Your team are the real gears of the operation. Chefs, people in hospitality, and artists alike--- I like to think that most of us strive for the accomplishment of watching someone enjoy something we created. I know I love when I have a really great meal, when I’m still thinking about it the next day. For people that love food, you prepare yourself for the excitement of experiencing what a restaurant is doing. You enjoy the element of surprise, it becomes theatrical in a way. I feel that’s why open kitchens have become such a big trend in the past decade. People love seeing the chefs, seeing the energy that’s going on back there.

At the end of the day--- what’s the core of this business? People, nourishment, connection. I want to cook for a purpose. That’s what cooking means to me.

Is it ever difficult to bring that sense of purpose to your work day in and day out?

There’s days when you wake up and wish you could just go back to bed! Ambitious people want to succeed, they are driven to be successful in whatever capacity their definition of the word is--- sometimes we feel like we’re invincible and we can just continue to push and push: “Ahh, there’s a little more to give!" Other days you just wish you could press pause for a few hours. The industry can be so mentally taxing at times, because you care about your craft and ensuring that everyone’s experience is as good as you know it could and should be.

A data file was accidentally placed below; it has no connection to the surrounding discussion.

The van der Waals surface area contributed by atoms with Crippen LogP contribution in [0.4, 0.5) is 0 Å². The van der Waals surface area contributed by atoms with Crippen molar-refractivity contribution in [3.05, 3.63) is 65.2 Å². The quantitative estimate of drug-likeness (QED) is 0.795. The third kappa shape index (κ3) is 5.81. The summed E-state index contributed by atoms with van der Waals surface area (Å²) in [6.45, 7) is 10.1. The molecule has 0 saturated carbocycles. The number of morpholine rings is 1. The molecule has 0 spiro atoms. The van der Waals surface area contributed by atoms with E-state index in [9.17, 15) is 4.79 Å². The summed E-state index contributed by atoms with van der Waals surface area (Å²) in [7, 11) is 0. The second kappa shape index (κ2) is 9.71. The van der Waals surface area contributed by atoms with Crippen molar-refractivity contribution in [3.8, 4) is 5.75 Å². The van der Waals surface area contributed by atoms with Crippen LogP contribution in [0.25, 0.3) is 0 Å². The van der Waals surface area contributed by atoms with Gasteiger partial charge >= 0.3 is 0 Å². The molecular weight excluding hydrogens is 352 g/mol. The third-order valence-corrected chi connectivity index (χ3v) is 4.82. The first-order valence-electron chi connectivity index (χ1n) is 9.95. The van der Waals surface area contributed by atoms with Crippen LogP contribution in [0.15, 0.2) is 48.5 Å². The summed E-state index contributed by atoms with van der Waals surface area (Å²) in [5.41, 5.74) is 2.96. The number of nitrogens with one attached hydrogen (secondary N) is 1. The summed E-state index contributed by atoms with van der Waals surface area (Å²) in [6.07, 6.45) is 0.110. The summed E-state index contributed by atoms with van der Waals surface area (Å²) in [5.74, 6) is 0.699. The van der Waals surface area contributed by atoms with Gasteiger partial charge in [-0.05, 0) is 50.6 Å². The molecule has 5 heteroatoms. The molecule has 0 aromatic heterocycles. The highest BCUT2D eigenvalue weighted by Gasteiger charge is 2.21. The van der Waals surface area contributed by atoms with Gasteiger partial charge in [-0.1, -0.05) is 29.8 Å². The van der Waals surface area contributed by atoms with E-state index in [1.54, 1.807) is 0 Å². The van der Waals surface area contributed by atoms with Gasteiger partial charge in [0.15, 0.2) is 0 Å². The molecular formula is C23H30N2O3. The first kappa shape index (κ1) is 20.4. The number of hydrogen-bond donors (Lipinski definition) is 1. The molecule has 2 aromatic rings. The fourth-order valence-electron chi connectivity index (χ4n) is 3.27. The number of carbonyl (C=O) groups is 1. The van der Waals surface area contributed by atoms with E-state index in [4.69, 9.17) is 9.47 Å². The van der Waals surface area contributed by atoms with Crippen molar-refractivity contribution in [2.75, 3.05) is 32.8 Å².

You have to juggle all these departments of life, of who Jimmy is as a chef, as a dad, as a husband, as a leader and a friend. All these different outlets of yourself, at the end of the day it’s spinning all these different plates: one starts wobbling then you’re back to this one, and back again. I think that’s why a lot of chefs end up never getting married, or divorced, or have addiction issues and stuff like that. So much of themselves go into it and it’s easy to fall into the trap of attempting to handle every aspect of everything.

How do you balance being both a chef and a family man?

I try to unplug from the kitchen, and when I’m not at BoHo I try to be with my family. They’re my purpose for pushing, trying for greatness. It’s really challenging. I wake up in the morning and see my boys for half an hour, I usually eat breakfast with them every day, then I gotta shower, get ready, get myself to work. It’s so quick, and the time with my wife is limited even more. The quality of time is the most important: you try to pack as much into thirty minutes a day as you can, because they’re sleeping by the time I get home. We are expecting our third, our girl, in two weeks. Number three! My wife and I are done! [laughs]

If you had the day off tomorrow what would you do?

I would go home, throw on a pair of sweatpants, my slippers, and just be dad. Cook with them, get something and grill. Open a great beer and chill, and laugh. I think being happy is the purpose of life. Being fulfilled and being happy. Fulfillment ties into happiness. When you have those minutes, and moments you have to pull them, and hold them in your heart, head and soul.

Bohemian House